Fiction / August 2009 (Issue 8)

The Skin is the Enemy

by Nikesh Murali

She waited for him, scratching her arms, at dusk.

She had never had a man. No man would make love to her while her skin peeled away and floated in the air like parachutes over Normandy.

This one was different. He was keen.

She was honest on the dating site: Have skin disorder. Am lonely. Need company.

He had responded: I am lonely too. Everyone shuns me.

She woke up early that day and sat scratching on the bed for half an hour before heading off to the kitchen for breakfast.

While washing dishes, she caught a sympathetic smile from the lady next door who was pruning her roses.

"How pretty they look without their unwanted bits," she shouted over the fence.

She listened to old vinyl records, and for a few hours Mozart replaced the sound of nails scraping against her inflamed dermis.

She cleaned her wounds and watched a game show at midday, the one where the host never failed to shout, "Have we got a winner or what?" every time he picked a busty blonde from the audience.

She had pumpkin quiche for lunch and spent more time playing with the pastry than actually eating it. They always looked unappetizing once the top layer was removed.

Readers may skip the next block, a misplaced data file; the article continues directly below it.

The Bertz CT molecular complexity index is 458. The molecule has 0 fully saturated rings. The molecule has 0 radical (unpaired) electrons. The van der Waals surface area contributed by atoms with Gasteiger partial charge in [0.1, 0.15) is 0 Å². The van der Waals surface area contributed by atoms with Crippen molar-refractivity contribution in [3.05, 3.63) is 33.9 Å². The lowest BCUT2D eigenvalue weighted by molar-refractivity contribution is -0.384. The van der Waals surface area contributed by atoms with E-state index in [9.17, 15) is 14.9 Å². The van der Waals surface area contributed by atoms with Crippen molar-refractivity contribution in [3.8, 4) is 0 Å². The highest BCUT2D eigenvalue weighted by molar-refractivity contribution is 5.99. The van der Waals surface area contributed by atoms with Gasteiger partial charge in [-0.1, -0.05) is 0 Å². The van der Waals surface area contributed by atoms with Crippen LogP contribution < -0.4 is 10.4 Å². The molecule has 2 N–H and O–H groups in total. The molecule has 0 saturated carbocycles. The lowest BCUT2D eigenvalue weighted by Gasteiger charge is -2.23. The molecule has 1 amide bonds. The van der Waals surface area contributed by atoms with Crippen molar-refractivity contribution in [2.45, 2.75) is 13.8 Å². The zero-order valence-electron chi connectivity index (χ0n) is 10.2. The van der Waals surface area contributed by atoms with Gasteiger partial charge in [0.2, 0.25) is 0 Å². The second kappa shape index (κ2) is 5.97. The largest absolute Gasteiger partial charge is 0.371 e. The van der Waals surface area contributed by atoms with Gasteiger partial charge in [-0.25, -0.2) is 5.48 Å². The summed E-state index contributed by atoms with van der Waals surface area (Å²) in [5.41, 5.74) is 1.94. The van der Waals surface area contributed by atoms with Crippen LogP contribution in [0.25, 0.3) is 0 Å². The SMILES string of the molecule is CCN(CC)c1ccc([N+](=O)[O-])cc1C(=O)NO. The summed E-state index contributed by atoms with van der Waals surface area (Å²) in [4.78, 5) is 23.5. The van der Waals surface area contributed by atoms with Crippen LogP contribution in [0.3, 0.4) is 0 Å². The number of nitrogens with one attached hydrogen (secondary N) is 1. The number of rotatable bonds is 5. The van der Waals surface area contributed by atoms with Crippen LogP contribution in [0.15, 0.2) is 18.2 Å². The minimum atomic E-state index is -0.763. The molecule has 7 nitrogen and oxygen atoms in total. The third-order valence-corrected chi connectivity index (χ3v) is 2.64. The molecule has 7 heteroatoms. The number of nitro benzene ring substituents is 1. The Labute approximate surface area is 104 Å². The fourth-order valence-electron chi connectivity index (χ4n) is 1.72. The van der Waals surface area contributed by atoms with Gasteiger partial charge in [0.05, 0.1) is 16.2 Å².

She bathed in a tub filled with special minerals and once she had dried off, she smeared herself with gel to calm her skin. She put on a see-through cotton skirt and shirt, and checked her figure in the mirror. She powdered her tomato red skin and wore non-allergenic lipstick made from vegetable extracts. And finally, she said a little prayer to the silence in the house.

She waited for him at the doorstep in the approaching night.

Just as the title music from a fifteen-year-old soap opera came on the television sets in the neighbourhood, a tall figure holding a bouquet opened the gate and stepped into the yard.

She stopped breathing and listened to the beating of her heart.

He hesitated and shifted the flowers to his other hand.

She heard him scratching, and she smiled.

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